Bill Medley Still Having the Time of His Life

"I thought it was going to get easier by age 73...I guess I was wrong!"

Bill Medley is speaking to Rocks Off from the back of a car somewhere on the streets of New York City on the way to a radio interview as part of a whirlwind press tour for two projects.

First for one-half of the Rock and Roll Hall of Fame-inducted duo the Righteous Brothers is his autobiography, The Time of My Life (Da Capo, 228 pp., $26.99), written with Mike Marino. And then there's a new CD, Your Heart to Mine: Dedicated to the Blues (Fuel 2000), in which one of the originators of "blue-eyed soul" tackles a bevy of blues and soul standards including "Drowned In My Own Tears," "Your Precious Love," "Hold On, I'm Comin'" and "This Magic Moment."

The book title is adapted from "(I've Had) The Time of My Life," the theme song from the film Dirty Dancing, which Medley sung with Jennifer Warnes and hit No. 1 in 1987. It would also win an Oscar, Grammy and Golden Globe Award. The soundtrack record has sold more than 32 million copies to date, but Medley almost missed the boat.

"I was more than shocked that it became such a huge success, especially since I turned down doing that song for three months!" Medley laughs. "My wife was expecting our child at that time, and I didn't want to go to New York from California to record it and miss it. But she had our daughter, and I'd always wanted to work with Jennifer. We didn't think much of the movie or the song, but we were clearly wrong!"

Of course, parents of those '80s babies knew a different version of Bill Medley who, with partner Bobby Hatfield, scored many hits including "You've Lost That Lovin' Feelin'," "Unchained Melody," "Ebb Tide," "(You're My) Soul and Inspiration," "Little Latin Lupe Lu," and "Rock and Roll Heaven" as the Righteous Brothers.

The pair also opened for the Beatles and the Rolling Stones on their early U.S. tours.

With all apologies to the cast of Top Gun, The Brothers' version of "Lovin' Feelin'" is not only perhaps the best example of producer Phil Spector's Wall of Sound, but one of biggest hits of the entire decade.

In fact, the music publishing/royalty/licensing company BMI named it "The Most Played Record in the History of American Radio and Television" for the 20th century. And it ranks No. 34 on Rolling Stone's list of the 500 Greatest Songs.

"I couldn't wrap my head around it when the [BMI honor] came. It just seemed too big," Medley says today.

Things weren't always so big for the duo, though, as Medley and Hatfield -- put together by circumstance -- gigged at small clubs and U.S. military bases in and around the Los Angeles area in the early '60s as part of a larger group, the Paramours.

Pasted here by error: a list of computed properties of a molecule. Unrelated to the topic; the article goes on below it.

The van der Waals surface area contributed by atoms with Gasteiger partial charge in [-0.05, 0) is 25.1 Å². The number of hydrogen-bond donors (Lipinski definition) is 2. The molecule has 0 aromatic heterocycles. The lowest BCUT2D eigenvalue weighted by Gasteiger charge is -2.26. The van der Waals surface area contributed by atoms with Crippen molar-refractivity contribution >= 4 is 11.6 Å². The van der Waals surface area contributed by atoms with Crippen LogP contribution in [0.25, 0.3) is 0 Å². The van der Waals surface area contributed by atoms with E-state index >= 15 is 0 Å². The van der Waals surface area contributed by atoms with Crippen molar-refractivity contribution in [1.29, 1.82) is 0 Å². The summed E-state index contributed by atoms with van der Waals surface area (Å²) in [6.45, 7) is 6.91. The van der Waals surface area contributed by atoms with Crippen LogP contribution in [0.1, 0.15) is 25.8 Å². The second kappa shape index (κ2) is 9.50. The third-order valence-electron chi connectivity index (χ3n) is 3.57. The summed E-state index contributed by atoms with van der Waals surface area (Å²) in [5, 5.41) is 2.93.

When the duo split off on their own in 1963, they took their name from the exhortation of black Marines, who would call out "That was righteous!" or "That was righteous, brothers!" after their performances.

The pair split in 1971, reconnected briefly in mid-decade, then came together for good in the early '80s until Hatfield's death in 2003 because of a cocaine-fueled heart attack hours before a show. Medley found the body with a road manager when they had to break into the hotel room, a story he tells in the book.

But one if it's most surprising revelations is that, for all the onstage camaraderie between the gravelly, gutbucket-voiced Medley and the sweeter, high-pitched Hatfield, it didn't spill over into real life.

"Bobby was more aloof," Medley offers. "He didn't let a lot of people close to him. He was funny and very outgoing, but we were two completely different guys thrown together and accidentally became successful.

"He was one of the best singers I ever heard and we got along fine," he adds. "But there was a lack of communication, though we never confronted each other about what was bothering us."

Ironically, Medley says that the last 13 years of their collaboration were the best in how they related to each other.

"We were 22 when we first got together, and then we were 60 year old men with a lot of life lessons. It was a different deal," he explains. "Bobby was in his comfort zone and I was in mine, and it was phenomenal."

Story continues on the next page.

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Bob Ruggiero has been writing about music, books, visual arts and entertainment for the Houston Press since 1997, with an emphasis on classic rock. He used to have an incredible and luxurious mullet in college as well. He is the author of the band biography Slippin’ Out of Darkness: The Story of WAR.
Contact: Bob Ruggiero